Currently as a port engineer I am responsible for managing the maintenance and repair needs of 2 vessels, the largest container ships built in the US. What I enjoy the most about my career is the sense of accomplishment when you finally fix a pesky or longstanding problem, the uninterrupted views of the ocean, sunsets and night skies and a good crew that is hardworking and social off the clock is tough to beat.
Some of the challenges I face in my day to day is that major equipment or piping failures are always very scary and require quick thinking and knowledge to act in time for the least amount of damage. People management of many backgrounds onboard a vessel is extremely tricky and I learn everyday how to be better. Constantly proving that I can do my job just as well as everyone else onboard even though I may not be as tall or strong. There’s always a bigger hammer, a double wrench or a ladder when in need.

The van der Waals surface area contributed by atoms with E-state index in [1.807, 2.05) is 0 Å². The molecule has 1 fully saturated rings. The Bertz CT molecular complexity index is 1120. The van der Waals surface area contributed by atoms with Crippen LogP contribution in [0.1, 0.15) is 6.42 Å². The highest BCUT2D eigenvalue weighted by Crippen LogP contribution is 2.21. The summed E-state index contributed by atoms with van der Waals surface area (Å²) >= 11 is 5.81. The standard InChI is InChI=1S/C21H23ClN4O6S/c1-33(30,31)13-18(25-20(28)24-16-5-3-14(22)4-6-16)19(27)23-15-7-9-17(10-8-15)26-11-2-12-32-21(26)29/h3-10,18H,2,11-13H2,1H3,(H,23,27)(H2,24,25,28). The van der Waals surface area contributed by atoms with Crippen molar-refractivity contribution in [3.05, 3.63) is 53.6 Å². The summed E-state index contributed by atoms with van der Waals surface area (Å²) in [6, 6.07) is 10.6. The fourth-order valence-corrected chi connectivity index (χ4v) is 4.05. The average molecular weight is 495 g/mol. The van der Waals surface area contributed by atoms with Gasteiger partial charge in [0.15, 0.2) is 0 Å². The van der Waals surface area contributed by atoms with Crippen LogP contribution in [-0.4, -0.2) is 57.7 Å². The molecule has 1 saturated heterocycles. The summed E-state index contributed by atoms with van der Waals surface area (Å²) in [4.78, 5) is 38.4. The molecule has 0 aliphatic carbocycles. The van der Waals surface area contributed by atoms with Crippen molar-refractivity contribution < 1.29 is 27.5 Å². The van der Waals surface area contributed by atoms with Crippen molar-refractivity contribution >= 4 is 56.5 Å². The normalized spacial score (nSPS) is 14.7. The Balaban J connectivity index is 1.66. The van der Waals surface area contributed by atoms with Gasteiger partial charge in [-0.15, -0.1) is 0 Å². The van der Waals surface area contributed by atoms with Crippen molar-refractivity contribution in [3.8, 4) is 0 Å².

A lot of people think that I am younger than I am and that because I am a woman, I have no experience or backbone. I was often compared to people’s daughters and treated as such, which is not always a positive or helpful role for your career. I had to put on my big boss pants, use my authoritative voice, and sometimes gently push people out of the way to remind them of my position and power.
A change I am hoping to see in this industry is women to be hired in management level positions ashore in shipping companies and at sea on the vessels. I almost said more but the current amount is so ridiculously low, it is hard to tell we exist! If it weren’t for these female led online resources, I would not know about the few women captains and chief engineers that I have had the pleasure to meet, and female executives ship-involved companies are very few and far between.
To the female seafarers coming after me, read the manual, speak up for yourself, show pride in your work ethic, and make time for self care off the clock.